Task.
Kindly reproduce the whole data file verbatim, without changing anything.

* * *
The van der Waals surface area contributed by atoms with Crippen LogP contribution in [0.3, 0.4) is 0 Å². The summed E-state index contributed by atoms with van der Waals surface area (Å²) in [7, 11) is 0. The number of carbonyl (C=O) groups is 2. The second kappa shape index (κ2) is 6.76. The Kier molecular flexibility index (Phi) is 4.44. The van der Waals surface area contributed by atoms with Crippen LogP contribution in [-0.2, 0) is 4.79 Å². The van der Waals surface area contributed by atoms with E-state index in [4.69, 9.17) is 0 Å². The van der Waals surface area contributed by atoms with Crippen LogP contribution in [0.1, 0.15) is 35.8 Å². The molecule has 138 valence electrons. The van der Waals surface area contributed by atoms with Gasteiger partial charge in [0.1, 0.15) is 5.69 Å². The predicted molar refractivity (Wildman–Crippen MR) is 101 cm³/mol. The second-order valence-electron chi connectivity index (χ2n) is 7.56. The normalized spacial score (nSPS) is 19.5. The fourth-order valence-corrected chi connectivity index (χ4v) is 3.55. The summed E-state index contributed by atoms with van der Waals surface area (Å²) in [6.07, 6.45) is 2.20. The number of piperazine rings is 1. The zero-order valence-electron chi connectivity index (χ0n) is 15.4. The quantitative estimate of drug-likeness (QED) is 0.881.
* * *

The van der Waals surface area contributed by atoms with Crippen LogP contribution in [0.3, 0.4) is 0 Å². The summed E-state index contributed by atoms with van der Waals surface area (Å²) in [7, 11) is 0. The number of carbonyl (C=O) groups is 2. The second kappa shape index (κ2) is 6.76. The Kier molecular flexibility index (Phi) is 4.44. The van der Waals surface area contributed by atoms with Crippen LogP contribution in [-0.2, 0) is 4.79 Å². The van der Waals surface area contributed by atoms with E-state index in [4.69, 9.17) is 0 Å². The van der Waals surface area contributed by atoms with Crippen LogP contribution in [0.1, 0.15) is 35.8 Å². The molecule has 138 valence electrons. The van der Waals surface area contributed by atoms with Gasteiger partial charge in [0.1, 0.15) is 5.69 Å². The predicted molar refractivity (Wildman–Crippen MR) is 101 cm³/mol. The second-order valence-electron chi connectivity index (χ2n) is 7.56. The normalized spacial score (nSPS) is 19.5. The fourth-order valence-corrected chi connectivity index (χ4v) is 3.55. The summed E-state index contributed by atoms with van der Waals surface area (Å²) in [6.07, 6.45) is 2.20. The number of piperazine rings is 1. The zero-order valence-electron chi connectivity index (χ0n) is 15.4. The quantitative estimate of drug-likeness (QED) is 0.881.